PWC clubs bring dealers customers, advocates
Jeff Hemmel, Contributing Writer
August 6, 2012
Filed under Features
Dealerships find benefits of connecting with local riders
Enthusiast clubs thrive in powersports, from snowmobiles to ATVs to motorcycles. And with a group of like-minded consumers as a target, many dealers have discovered the benefits. With some notable exceptions, however, PWC-related clubs have yet to gain the same kind of momentum with their local dealerships.
Should PWC dealers help remedy that situation by doing more to promote clubs and riding opportunities? Powersports Business recently spoke to various players to get their opinions.
The benefits of a PWC club should be obvious from the enthusiast’s perspective.
“Personal watercraft clubs are a great way to meet and ride with folks who share your love of personal watercraft,” said Chris Manthos of the American Watercraft Association, which has more than 50 affiliated clubs nationwide. “There are plenty of cases of riders meeting folks through the club who end up being lifelong friends.”
Indeed, clubs are a great means to find riding buddies, get insider advice on new craft, discuss which dealers and shops seem to support and respond best to their customers, and even plan organized group outings. Clubs provide that feeling of community, bonding people with similar interests for the increased enjoyment of all. That community can serve the dealer well.
“We try to get involved with the clubs, not from an aspect of trying to be profitable for the business, but just as something more to offer our customers,” said Noel Hughes, owner of Cycle Springs Powersports in Clearwater, Fla. “I’ve always looked at it as if somebody comes over to a customer’s house and sees a PWC sitting in the garage and asks what they think of it, the worst answer is ‘It just sits in the garage’ and that they never do anything with it. That’s not going to promote our sport. By supporting clubs or events for customers to get out and ride their craft, I think it’s going to be better for our sport.
“We use it more to keep people enjoying their vehicles, and seeing some of the new product that’s out there. And hoping that in the long run that comes back to us.”
Reaching out to local residents who are likely to connect with the dealership only bolsters the dealership’s business opportunities.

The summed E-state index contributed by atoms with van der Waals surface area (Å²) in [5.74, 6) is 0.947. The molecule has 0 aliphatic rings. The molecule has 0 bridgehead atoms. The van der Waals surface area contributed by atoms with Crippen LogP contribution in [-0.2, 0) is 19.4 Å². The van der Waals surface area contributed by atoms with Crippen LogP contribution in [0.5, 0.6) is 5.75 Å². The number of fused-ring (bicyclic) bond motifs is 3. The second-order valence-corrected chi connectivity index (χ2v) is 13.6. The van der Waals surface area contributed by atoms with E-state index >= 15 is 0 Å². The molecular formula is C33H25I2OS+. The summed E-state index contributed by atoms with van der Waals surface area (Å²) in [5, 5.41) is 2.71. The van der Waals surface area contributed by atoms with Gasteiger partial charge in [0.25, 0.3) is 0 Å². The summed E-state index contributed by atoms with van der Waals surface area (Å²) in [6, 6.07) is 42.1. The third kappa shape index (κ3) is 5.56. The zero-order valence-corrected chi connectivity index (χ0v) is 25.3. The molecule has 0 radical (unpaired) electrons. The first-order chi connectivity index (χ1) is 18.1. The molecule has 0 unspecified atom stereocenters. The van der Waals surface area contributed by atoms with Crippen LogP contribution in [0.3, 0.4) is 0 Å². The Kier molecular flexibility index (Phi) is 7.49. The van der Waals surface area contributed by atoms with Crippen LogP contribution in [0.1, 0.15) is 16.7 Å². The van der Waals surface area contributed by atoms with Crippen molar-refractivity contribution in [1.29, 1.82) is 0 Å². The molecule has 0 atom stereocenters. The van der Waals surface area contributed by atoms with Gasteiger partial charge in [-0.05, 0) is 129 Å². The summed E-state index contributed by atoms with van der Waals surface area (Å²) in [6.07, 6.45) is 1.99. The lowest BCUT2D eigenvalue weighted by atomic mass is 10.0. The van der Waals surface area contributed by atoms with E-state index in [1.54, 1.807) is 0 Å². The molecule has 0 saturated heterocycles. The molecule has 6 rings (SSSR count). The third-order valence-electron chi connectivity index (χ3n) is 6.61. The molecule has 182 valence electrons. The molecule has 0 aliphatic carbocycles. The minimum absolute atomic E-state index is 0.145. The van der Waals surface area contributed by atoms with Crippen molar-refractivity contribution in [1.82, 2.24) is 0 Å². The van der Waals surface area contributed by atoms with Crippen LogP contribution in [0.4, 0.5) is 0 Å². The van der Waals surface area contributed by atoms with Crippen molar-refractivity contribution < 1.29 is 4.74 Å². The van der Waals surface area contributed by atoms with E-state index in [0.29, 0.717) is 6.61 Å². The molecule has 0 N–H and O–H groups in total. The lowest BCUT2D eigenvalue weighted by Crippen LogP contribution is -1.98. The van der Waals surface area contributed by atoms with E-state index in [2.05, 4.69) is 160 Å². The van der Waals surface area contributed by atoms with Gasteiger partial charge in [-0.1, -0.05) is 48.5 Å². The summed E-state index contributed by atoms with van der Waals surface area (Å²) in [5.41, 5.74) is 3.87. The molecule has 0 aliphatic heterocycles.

“Being involved with the local community is beneficial to any business, and especially a business that has organized clubs utilizing the products and services they are marketing,” said LOOK Marketing’s Tim McKercher, who works closely with Sea-Doo. “If a dealer has a watercraft club locally, it’s easy to find 100 percent qualified customers. You know they are owners and vested into the sport and probably ride more than most, meaning they need more service and probably buy new models more often. A dealer can be the ‘go to’ dealership for all the members’ needs.”
Building a relationship with a local PWC club can benefit both the rider and the dealer.
“We always encourage the club/dealer relationship,” Manthos said. “Why wouldn’t a dealer want to extend a special welcome to an organized collection of customers? Likewise, who doesn’t want to get to personally know their local watercraft dealer?”
Beyond The Obvious
One potential hurdle in the dealer/club relationship, of course, is the unspoken assumption that club members may be more prone to expect discounts, deals, or even favors that a dealer may be reluctant to provide.
And indeed, one dealer contacted by Powersports Business raised this issue. It’s a situation that Manthos recognizes, but feels the savvy dealer can handle it given the potential benefits.
“There is a somewhat justifiable concern for dealers that being affiliated with a club will lead to requests for favors, product, or preferential treatment in the service area,” Manthos said. “But every business owner knows when it’s appropriate to take care of the regulars, and when to say no.”
“I don’t believe there’s any negative to a club in that regard,” Hughes said. “Most of the time your customer knows you need to make money to stay in business.”
Another notable benefit of clubs for all concerned is that there is strength in numbers. A united front of dealer and consumers can prove a formidable force when the time comes to stand against unfair access restrictions or other legal obstacles. Rather than have a small or scattered presence at community meetings, clubs can get the word out quickly to a large group of enthusiasts that a lone dealer might be unable to match.
“It’s an advocacy group in your corner as a third party of ‘the people’ should any unjust regulatory concerns surface,” McKercher said. “The club members can go to bat for protection of watercraft use and it will not be viewed as having any business politics behind it, just people protecting their right to free recreation.”
“We would like to see more dealer/club relationships with an aim of having ready-made and unified ‘grassroots reaction forces’ to counter any anti-access bigotry,” Manthos said.